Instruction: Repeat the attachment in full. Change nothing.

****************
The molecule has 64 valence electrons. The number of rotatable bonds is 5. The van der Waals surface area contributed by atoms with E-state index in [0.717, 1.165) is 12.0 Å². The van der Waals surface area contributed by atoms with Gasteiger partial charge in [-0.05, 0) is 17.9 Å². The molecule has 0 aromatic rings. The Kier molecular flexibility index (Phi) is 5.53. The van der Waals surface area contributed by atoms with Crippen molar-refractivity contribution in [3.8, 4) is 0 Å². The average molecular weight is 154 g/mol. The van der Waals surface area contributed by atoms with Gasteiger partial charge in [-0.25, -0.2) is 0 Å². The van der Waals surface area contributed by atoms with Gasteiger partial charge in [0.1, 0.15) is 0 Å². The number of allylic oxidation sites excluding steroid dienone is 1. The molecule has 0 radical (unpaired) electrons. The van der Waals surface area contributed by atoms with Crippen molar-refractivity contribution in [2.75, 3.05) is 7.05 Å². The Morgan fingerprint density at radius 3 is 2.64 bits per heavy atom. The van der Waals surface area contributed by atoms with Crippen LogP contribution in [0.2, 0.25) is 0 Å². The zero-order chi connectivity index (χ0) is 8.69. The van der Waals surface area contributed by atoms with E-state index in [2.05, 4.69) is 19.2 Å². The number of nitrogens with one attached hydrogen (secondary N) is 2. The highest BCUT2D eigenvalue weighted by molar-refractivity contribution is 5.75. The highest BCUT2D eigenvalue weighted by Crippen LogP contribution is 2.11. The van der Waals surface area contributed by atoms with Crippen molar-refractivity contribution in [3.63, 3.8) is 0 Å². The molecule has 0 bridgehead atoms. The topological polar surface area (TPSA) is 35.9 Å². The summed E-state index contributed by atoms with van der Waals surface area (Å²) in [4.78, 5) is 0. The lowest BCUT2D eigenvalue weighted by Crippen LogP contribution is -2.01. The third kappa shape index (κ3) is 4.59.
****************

The molecule has 64 valence electrons. The number of rotatable bonds is 5. The van der Waals surface area contributed by atoms with E-state index in [0.717, 1.165) is 12.0 Å². The van der Waals surface area contributed by atoms with Gasteiger partial charge in [-0.05, 0) is 17.9 Å². The molecule has 0 aromatic rings. The Kier molecular flexibility index (Phi) is 5.53. The van der Waals surface area contributed by atoms with Crippen molar-refractivity contribution in [3.8, 4) is 0 Å². The average molecular weight is 154 g/mol. The van der Waals surface area contributed by atoms with Gasteiger partial charge in [-0.25, -0.2) is 0 Å². The van der Waals surface area contributed by atoms with Gasteiger partial charge in [0.1, 0.15) is 0 Å². The number of allylic oxidation sites excluding steroid dienone is 1. The molecule has 0 radical (unpaired) electrons. The van der Waals surface area contributed by atoms with Crippen molar-refractivity contribution in [2.75, 3.05) is 7.05 Å². The Morgan fingerprint density at radius 3 is 2.64 bits per heavy atom. The van der Waals surface area contributed by atoms with Crippen LogP contribution in [0.2, 0.25) is 0 Å². The zero-order chi connectivity index (χ0) is 8.69. The van der Waals surface area contributed by atoms with E-state index in [2.05, 4.69) is 19.2 Å². The number of nitrogens with one attached hydrogen (secondary N) is 2. The highest BCUT2D eigenvalue weighted by molar-refractivity contribution is 5.75. The highest BCUT2D eigenvalue weighted by Crippen LogP contribution is 2.11. The van der Waals surface area contributed by atoms with Crippen molar-refractivity contribution in [3.63, 3.8) is 0 Å². The molecule has 0 bridgehead atoms. The topological polar surface area (TPSA) is 35.9 Å². The summed E-state index contributed by atoms with van der Waals surface area (Å²) in [4.78, 5) is 0. The lowest BCUT2D eigenvalue weighted by Crippen LogP contribution is -2.01. The third kappa shape index (κ3) is 4.59.